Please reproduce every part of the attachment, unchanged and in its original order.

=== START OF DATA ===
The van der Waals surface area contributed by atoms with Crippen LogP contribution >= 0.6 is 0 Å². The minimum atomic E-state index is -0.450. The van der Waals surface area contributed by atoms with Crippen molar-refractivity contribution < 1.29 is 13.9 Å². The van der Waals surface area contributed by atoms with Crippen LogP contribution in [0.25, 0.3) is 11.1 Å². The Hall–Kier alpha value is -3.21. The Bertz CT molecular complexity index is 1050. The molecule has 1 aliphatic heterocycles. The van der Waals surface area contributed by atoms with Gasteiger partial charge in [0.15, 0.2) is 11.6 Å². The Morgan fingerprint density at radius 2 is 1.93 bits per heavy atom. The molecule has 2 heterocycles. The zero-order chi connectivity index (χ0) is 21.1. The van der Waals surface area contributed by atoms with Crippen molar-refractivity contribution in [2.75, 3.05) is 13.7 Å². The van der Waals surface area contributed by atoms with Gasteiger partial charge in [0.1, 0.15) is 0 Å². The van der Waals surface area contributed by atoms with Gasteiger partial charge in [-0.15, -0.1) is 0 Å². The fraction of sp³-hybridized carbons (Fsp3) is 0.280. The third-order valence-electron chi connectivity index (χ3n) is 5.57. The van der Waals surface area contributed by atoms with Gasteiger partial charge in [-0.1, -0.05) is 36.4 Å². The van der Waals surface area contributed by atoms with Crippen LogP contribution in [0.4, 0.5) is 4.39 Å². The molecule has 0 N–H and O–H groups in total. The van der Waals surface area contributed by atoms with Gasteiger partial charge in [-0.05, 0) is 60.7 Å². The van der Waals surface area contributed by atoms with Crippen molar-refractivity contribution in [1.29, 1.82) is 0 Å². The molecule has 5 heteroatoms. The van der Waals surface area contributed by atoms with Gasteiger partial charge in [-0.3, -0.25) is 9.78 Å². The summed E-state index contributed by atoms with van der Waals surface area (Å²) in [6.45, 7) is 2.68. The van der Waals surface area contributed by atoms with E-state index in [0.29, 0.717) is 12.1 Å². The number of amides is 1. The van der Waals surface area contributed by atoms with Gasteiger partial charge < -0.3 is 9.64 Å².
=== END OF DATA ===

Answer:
The van der Waals surface area contributed by atoms with Crippen LogP contribution >= 0.6 is 0 Å². The minimum atomic E-state index is -0.450. The van der Waals surface area contributed by atoms with Crippen molar-refractivity contribution < 1.29 is 13.9 Å². The van der Waals surface area contributed by atoms with Crippen LogP contribution in [0.25, 0.3) is 11.1 Å². The Hall–Kier alpha value is -3.21. The Bertz CT molecular complexity index is 1050. The molecule has 1 aliphatic heterocycles. The van der Waals surface area contributed by atoms with Gasteiger partial charge in [0.15, 0.2) is 11.6 Å². The Morgan fingerprint density at radius 2 is 1.93 bits per heavy atom. The molecule has 2 heterocycles. The zero-order chi connectivity index (χ0) is 21.1. The van der Waals surface area contributed by atoms with Crippen molar-refractivity contribution in [2.75, 3.05) is 13.7 Å². The van der Waals surface area contributed by atoms with Gasteiger partial charge in [0.1, 0.15) is 0 Å². The van der Waals surface area contributed by atoms with Gasteiger partial charge in [-0.15, -0.1) is 0 Å². The fraction of sp³-hybridized carbons (Fsp3) is 0.280. The third-order valence-electron chi connectivity index (χ3n) is 5.57. The van der Waals surface area contributed by atoms with Gasteiger partial charge in [-0.1, -0.05) is 36.4 Å². The van der Waals surface area contributed by atoms with Crippen LogP contribution in [0.4, 0.5) is 4.39 Å². The molecule has 0 N–H and O–H groups in total. The van der Waals surface area contributed by atoms with Gasteiger partial charge in [-0.05, 0) is 60.7 Å². The van der Waals surface area contributed by atoms with Crippen molar-refractivity contribution in [1.29, 1.82) is 0 Å². The molecule has 5 heteroatoms. The van der Waals surface area contributed by atoms with Gasteiger partial charge in [-0.3, -0.25) is 9.78 Å². The summed E-state index contributed by atoms with van der Waals surface area (Å²) in [6.45, 7) is 2.68. The van der Waals surface area contributed by atoms with E-state index in [0.29, 0.717) is 12.1 Å². The number of amides is 1. The van der Waals surface area contributed by atoms with Gasteiger partial charge < -0.3 is 9.64 Å².